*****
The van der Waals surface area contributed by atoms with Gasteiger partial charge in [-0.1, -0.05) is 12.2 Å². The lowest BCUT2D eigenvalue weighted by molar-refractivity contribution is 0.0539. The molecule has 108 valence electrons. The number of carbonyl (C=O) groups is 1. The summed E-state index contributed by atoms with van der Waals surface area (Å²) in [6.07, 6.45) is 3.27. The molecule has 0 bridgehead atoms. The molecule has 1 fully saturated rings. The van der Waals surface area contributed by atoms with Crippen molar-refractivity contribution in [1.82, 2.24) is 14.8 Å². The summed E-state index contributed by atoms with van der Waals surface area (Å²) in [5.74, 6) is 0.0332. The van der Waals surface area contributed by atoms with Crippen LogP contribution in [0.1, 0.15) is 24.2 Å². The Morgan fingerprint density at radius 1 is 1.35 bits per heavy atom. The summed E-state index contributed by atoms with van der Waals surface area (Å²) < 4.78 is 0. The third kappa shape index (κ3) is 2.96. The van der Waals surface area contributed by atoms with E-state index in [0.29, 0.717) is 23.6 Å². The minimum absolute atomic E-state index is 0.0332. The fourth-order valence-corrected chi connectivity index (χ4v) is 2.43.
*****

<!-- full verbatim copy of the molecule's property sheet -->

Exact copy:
The van der Waals surface area contributed by atoms with Gasteiger partial charge in [-0.1, -0.05) is 12.2 Å². The lowest BCUT2D eigenvalue weighted by molar-refractivity contribution is 0.0539. The molecule has 108 valence electrons. The number of carbonyl (C=O) groups is 1. The summed E-state index contributed by atoms with van der Waals surface area (Å²) in [6.07, 6.45) is 3.27. The molecule has 0 bridgehead atoms. The molecule has 1 fully saturated rings. The van der Waals surface area contributed by atoms with Crippen molar-refractivity contribution in [1.82, 2.24) is 14.8 Å². The summed E-state index contributed by atoms with van der Waals surface area (Å²) in [5.74, 6) is 0.0332. The van der Waals surface area contributed by atoms with Crippen LogP contribution in [0.1, 0.15) is 24.2 Å². The Morgan fingerprint density at radius 1 is 1.35 bits per heavy atom. The summed E-state index contributed by atoms with van der Waals surface area (Å²) < 4.78 is 0. The third kappa shape index (κ3) is 2.96. The van der Waals surface area contributed by atoms with E-state index in [0.29, 0.717) is 23.6 Å². The minimum absolute atomic E-state index is 0.0332. The fourth-order valence-corrected chi connectivity index (χ4v) is 2.43.